Last week, Department of Homeland Security (DHS) Secretary John Kelly announced to the Congressional Hispanic Caucus that the government may decline to defend the Deferred Action for Childhood Arrivals (DACA) program — which deferred removal of over 750,000 undocumented young adults — against a looming legal challenge threatened by a number of states. Now, more than ever, a legislative solution is the only chance of protection for America’s Dreamers.

Last month, attorneys general from nine states and one governor demanded the rescission of DACA, threatening to file suit if the president does not phase out the program by Sept. 5, 2017. The last time many of these members banded together resulted in the Supreme Court striking down DACA’s partner program, Deferred Action for Parents of Americans and Lawful Permanent Residents (DAPA), which protected undocumented parents.

President Trump officially repealed DAPA last month, but refrained from acting on DACA. Instead, members of the Trump administration put the onus squarely on Congress to find a solution for the Dreamer population.

Secretary Kelly also publicly called on Congress to act. “I’m not going to let you [Congress] off the hook,” he stated, “You’ve got to solve this problem.” That solution is becoming increasingly urgent in the face of impending lawsuits. Based on the results of the DAPA suit, it is highly unlikely that DACA would survive in court, especially if the government does not defend it.

DAPA was created through an executive order by former President Obama, as was DACA. The lower courts enjoined DAPA, ruling that Obama’s actions constituted executive overreach, and a divided Supreme Court upheld the injunction. Since DAPA was created as an extension of the DACA program, it stands to reason that DACA faces a similar fate.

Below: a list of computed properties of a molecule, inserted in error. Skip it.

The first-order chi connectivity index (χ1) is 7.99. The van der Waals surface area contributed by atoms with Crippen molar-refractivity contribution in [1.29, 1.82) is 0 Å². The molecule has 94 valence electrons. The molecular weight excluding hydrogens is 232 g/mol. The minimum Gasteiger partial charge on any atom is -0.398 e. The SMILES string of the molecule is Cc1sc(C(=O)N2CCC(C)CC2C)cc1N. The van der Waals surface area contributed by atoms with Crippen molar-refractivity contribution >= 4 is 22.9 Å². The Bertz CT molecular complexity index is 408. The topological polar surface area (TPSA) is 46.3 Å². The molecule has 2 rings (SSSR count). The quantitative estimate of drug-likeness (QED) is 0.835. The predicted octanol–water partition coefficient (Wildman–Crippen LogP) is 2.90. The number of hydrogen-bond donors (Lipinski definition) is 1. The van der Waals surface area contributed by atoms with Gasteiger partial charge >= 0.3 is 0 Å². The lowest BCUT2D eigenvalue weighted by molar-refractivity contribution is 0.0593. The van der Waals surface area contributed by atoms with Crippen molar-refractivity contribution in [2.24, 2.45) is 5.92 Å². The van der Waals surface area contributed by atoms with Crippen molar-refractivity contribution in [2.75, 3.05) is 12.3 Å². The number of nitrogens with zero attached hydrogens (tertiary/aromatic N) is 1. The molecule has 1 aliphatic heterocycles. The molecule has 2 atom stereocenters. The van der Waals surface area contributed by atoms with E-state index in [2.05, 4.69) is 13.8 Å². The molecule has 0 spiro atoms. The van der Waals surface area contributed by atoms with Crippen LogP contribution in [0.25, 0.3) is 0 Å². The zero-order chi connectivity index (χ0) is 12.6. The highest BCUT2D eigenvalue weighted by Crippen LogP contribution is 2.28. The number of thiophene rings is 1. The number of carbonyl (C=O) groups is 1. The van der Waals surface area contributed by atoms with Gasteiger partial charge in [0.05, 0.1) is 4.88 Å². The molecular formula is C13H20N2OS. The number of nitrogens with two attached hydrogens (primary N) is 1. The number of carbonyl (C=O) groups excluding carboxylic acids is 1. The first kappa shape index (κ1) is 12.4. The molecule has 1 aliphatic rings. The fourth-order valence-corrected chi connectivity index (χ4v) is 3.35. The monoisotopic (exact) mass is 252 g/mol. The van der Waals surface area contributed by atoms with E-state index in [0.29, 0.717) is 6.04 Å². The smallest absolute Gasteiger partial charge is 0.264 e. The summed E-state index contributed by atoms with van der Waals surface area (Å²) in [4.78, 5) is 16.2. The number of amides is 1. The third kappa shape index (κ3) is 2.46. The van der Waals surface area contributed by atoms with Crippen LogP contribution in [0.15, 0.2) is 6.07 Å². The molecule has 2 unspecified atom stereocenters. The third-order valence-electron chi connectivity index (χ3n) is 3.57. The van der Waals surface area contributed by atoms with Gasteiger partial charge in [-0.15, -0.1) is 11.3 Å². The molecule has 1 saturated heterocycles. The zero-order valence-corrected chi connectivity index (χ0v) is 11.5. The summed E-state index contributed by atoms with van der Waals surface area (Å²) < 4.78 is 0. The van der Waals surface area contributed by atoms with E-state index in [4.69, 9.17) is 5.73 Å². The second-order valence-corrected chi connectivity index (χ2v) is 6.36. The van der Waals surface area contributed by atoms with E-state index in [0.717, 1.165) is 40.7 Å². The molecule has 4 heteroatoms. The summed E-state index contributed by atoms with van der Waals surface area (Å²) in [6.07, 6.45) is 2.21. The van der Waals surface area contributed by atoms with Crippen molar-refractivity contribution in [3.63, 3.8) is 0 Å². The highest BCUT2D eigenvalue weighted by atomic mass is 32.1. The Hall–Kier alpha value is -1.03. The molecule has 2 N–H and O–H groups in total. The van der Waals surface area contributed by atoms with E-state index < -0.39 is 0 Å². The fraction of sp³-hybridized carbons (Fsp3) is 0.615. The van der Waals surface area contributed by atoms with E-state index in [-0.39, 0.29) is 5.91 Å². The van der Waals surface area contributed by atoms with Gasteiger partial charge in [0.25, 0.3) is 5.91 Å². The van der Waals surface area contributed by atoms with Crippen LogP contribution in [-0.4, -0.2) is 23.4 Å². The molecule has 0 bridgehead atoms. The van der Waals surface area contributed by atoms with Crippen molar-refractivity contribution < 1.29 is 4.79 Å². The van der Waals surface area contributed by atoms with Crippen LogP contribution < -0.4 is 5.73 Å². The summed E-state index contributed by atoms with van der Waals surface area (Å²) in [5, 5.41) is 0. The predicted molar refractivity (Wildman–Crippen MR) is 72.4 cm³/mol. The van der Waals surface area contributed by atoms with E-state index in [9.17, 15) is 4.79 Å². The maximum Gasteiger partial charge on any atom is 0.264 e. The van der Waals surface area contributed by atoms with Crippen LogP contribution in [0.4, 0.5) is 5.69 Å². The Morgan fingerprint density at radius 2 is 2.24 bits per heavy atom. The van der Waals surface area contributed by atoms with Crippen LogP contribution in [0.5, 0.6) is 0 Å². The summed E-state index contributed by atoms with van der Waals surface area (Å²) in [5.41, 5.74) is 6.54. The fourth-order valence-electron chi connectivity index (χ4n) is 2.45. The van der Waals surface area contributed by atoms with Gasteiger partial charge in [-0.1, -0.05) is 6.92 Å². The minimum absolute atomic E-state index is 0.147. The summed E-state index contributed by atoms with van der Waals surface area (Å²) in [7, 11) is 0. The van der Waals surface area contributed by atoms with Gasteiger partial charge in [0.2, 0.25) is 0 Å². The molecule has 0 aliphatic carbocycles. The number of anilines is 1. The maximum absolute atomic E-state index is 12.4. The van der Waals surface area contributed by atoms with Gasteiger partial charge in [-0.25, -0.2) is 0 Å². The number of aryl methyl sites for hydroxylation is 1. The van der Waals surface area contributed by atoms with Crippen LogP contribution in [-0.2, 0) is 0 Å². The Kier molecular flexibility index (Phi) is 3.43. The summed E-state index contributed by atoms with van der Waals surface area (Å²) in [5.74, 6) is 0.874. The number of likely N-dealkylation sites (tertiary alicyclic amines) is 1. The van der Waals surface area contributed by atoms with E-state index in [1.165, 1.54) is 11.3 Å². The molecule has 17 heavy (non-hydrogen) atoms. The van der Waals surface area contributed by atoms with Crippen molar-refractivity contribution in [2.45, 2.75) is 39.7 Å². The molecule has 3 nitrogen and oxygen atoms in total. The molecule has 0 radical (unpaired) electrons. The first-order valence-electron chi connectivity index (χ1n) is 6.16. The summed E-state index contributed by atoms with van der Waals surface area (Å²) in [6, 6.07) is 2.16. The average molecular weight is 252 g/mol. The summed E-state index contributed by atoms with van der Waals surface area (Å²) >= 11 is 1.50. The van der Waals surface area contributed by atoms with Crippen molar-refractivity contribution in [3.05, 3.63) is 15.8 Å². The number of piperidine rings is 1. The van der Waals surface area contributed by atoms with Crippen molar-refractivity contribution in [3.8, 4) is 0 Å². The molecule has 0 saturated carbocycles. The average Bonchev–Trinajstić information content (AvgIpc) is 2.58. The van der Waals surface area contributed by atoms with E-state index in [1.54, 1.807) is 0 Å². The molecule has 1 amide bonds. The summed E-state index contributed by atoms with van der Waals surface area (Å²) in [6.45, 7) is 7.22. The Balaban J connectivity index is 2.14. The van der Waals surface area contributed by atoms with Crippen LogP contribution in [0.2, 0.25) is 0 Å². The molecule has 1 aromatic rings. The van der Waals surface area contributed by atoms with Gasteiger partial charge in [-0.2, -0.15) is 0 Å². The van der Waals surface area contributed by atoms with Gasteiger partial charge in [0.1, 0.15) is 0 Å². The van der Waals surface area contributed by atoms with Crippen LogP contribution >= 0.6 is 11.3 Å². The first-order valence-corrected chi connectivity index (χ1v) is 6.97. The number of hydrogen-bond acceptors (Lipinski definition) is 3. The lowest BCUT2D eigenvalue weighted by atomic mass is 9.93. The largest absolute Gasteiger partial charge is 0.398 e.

The actual scope of any injunction — an order preventing further implementation — against DACA will be up to the courts, but it is likely a court will prevent the government from renewing any DACA permits or approving any new applications. Those with current DACA status will be safe until their permits expire — no more than two years.

This is why protective legislation is urgently needed.

A response to this urgency is the Republican-led “Recognizing America’s Children” Act that was recently introduced in Congress. This bill includes bipartisan principles and priorities by providing five years of conditional legal status for Dreamers who are working, studying or serving in the military. After five years they can adjust their status to permanent residency if they meet certain requirements, and after 10 years, they can become U.S. citizens.

Policy experts, universities and colleges, and the public all express their support for this type of protection for Dreamers.

Both the Center for American Progress and the Cato Institute found that ending DACA protections would seriously damage our economy. According to a Center for American Progress report, ending DACA and taking employment authorization away would result in a $433.4 billion loss to gross domestic product over the next decade.

Higher education has also publicly endorsed protecting the Dreamers. More than 600 universities and colleges with a front-row seat to the contributions Dreamers make to their campuses and communities signed a letter last November urging support for keeping legal protections for Dreamers.

Finally and crucially, the general public is on board with protecting this population. In April, a Morning Consult/Politico poll found that 78 percent of registered voters think Dreamers should be allowed to stay in the country — 56 percent expressed support for a path to citizenship.

Dreamers are a blameless population and constitute productive members of society, but their ability to stay in this country and contribute now has an end date. Congress is the last hope for these individuals; members must take concrete legislative action to provide Dreamers with permanent protection.

Op-ed by Matthew La Corte and Melanie Huettman, originally published in The Hill